Former POWs visit Tinker, share story

  • Published
  • By John Stuart
  • Tinker Public Affairs
It's a length of time no prisoner of war can forget: the time he was held captive. World War II veteran Warren Ledbetter's memory is no different.
He entered the Japanese prisoner of war camp in 1942. He wouldn't emerge from captivity for more than 3 years.

He knows that 1,266 days of his life were spent as a prisoner of the Japanese. He entered the camp as a 21-year-old and emerged, after an Allied victory, at 25.

An infantry radio operator, Mr. Ledbetter was taken prisoner following the joint U.S. and Filipino surrender at Bataan in April 1942.

Mr. Ledbetter's story is one among thousands of former U.S. POWs. Last week, Mr. Ledbetter, along with seven other World War II and Korean War veterans received special honors Sept. 17 at Tinker AFB, Okla., as part of the National POW/MIA Recognition Day.

Mr. Ledbetter, like the other men gathered for the Tinker AFB event, said he can never erase the memories of his grueling captivity. But even at almost 90 years old, he is still honored to be shown so much respect for what they sacrificed.

"The American military has a long tradition of placing men and machines in harm's way to rescue the one American," said retired Chief Master Sgt. Ralph Humphrey, while addressing the audience gathered at the Tinker AFB club. "No matter the service, there are few missions more honorable than rescuing POWs."

In 2003, shortly after the start of combat in Iraq, Chief Humphrey helped coordinate the rescue of Army Private Jessica Lynch, which was the first successful rescue of an American POW since World War II and the first ever of a woman.

The rescue was further proof of how much each American servicemember is revered, Chief Humphrey explained.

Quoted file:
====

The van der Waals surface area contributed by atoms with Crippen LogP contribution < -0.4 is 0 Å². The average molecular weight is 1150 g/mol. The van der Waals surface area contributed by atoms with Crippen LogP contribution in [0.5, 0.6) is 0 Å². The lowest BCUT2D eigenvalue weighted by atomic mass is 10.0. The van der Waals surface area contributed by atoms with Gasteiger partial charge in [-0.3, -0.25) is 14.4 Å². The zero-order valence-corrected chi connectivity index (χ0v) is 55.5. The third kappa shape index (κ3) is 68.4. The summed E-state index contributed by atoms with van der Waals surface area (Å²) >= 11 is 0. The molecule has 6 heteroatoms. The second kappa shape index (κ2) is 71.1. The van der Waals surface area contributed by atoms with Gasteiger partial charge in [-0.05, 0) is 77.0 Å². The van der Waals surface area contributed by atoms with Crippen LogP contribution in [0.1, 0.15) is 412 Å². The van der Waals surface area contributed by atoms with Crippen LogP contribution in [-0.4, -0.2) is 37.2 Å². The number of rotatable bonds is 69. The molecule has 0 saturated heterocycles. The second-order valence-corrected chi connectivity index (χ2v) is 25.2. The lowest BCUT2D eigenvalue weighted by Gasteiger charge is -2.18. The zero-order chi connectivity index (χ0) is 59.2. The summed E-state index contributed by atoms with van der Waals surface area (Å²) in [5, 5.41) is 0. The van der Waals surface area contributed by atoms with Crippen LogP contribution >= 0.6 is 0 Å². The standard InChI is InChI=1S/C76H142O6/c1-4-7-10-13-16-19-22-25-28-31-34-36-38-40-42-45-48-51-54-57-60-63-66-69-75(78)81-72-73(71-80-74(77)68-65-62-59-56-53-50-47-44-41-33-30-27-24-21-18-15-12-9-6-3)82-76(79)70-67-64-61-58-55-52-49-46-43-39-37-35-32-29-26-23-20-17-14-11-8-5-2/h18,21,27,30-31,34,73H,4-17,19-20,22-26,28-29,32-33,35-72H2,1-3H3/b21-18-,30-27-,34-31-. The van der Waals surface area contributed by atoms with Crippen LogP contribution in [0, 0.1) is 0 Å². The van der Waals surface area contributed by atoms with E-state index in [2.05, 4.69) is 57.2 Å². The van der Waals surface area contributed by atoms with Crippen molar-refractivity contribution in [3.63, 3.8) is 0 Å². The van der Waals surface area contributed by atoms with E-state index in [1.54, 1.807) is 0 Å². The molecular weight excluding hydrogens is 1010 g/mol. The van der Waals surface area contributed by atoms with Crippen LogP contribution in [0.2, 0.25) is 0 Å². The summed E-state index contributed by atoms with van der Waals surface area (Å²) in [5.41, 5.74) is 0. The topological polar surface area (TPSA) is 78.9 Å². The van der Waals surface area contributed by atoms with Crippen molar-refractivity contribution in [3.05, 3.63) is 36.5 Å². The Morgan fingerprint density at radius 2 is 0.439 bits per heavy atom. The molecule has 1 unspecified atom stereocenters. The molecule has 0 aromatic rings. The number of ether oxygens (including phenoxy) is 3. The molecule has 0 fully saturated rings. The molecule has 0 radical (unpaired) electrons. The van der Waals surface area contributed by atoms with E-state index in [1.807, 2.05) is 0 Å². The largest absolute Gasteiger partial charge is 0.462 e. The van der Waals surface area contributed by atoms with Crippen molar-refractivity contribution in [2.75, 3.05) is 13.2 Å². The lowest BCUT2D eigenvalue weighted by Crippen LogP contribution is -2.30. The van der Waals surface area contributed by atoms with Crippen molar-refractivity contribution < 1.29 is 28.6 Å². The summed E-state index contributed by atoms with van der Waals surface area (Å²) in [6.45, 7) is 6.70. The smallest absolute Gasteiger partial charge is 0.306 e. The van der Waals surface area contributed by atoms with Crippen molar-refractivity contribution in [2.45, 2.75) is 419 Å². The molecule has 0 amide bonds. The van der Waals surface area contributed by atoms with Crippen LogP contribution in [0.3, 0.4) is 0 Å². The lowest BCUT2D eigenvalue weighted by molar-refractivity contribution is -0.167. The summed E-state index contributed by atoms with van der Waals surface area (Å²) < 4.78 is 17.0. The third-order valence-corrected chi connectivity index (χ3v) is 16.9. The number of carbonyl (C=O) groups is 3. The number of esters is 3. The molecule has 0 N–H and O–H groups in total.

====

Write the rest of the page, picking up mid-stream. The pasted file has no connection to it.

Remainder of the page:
"I met the rescue team upon their arrival back to the base, and I approached one giant Navy SEAL and he said 'this mission is why I became a SEAL,'" Chief Humphrey said.

But unfortunately not all POWs see their rescue come as quickly as Private Lynch did.

In Mr. Ledbetter's case, he avoided the fateful Bataan Death March due to existing injuries, but was tethered to a life of hard labor on a farm in the Philippines. He slept on bamboo slats suspended over a dirt floor. There was never enough to eat.

"We ate rice mostly, but we also ate weeds, potato vines and potato flowers," Mr. Ledbetter said. "There's no training to prepare you for an experience like that."

He joined the Army at 16, and finally, at 25, walked away from the coal mine labor camp in mainland Japan as a free man following the Allied victory.

But he wasn't thwarted by his ordeal. Mr. Ledbetter went on to pursue a career in the Air Force following WWII, to "get out of the Army infantry."
He retired at Tinker AFB in 1962, as a chief warrant officer four, in ground communications.

POW survivor Robert Boulware will never forget his 19th birthday. He spent it in a German POW camp in what is now Poland. At only 5'8", and 119 pounds, he was the "perfect size" for a tailgunner on a B-17 Flying Fortress. He made five successful bombing raids over North Africa and Italy before his plane was shot down by anti-aircraft guns over Vienna, Austria on July 17, 1944.

Mr. Boulware bailed out, but not before he made sure eight other people made it out first. He was captured immediately after touching down, and held by German fighter pilots. In April 1945, Mr. Boulware saw the end to his capture, following the Allied victory.

"We had nothing to eat and nothing to drink," Mr. Boulware said of the final months of his capture, in which he was forced to march hundreds of miles north into Germany with his fellow prisoners. He weighed 70 pounds at the time of his release.

"The knowledge we have from that generation -- we could use that knowledge now," Chief Humphrey said. "We have to talk to these men, hear their stories and take what they've learned."